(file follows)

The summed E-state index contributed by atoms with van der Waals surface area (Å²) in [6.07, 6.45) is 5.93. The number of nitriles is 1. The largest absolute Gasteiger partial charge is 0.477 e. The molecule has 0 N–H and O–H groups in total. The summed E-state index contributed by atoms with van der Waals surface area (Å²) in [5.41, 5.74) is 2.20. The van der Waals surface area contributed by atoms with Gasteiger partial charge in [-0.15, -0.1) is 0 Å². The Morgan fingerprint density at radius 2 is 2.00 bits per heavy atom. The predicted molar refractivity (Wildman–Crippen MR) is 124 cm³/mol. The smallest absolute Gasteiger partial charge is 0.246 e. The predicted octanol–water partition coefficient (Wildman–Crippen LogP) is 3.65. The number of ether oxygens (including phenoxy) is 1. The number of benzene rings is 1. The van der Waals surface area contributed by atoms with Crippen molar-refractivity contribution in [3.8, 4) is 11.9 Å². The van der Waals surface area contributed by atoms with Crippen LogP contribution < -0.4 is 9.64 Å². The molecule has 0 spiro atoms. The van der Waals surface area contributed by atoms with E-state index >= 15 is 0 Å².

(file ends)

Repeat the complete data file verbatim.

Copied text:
The summed E-state index contributed by atoms with van der Waals surface area (Å²) in [6.07, 6.45) is 5.93. The number of nitriles is 1. The largest absolute Gasteiger partial charge is 0.477 e. The molecule has 0 N–H and O–H groups in total. The summed E-state index contributed by atoms with van der Waals surface area (Å²) in [5.41, 5.74) is 2.20. The van der Waals surface area contributed by atoms with Gasteiger partial charge in [-0.15, -0.1) is 0 Å². The Morgan fingerprint density at radius 2 is 2.00 bits per heavy atom. The predicted molar refractivity (Wildman–Crippen MR) is 124 cm³/mol. The smallest absolute Gasteiger partial charge is 0.246 e. The predicted octanol–water partition coefficient (Wildman–Crippen LogP) is 3.65. The number of ether oxygens (including phenoxy) is 1. The number of benzene rings is 1. The van der Waals surface area contributed by atoms with Crippen molar-refractivity contribution in [3.8, 4) is 11.9 Å². The van der Waals surface area contributed by atoms with Crippen LogP contribution < -0.4 is 9.64 Å². The molecule has 0 spiro atoms. The van der Waals surface area contributed by atoms with E-state index >= 15 is 0 Å².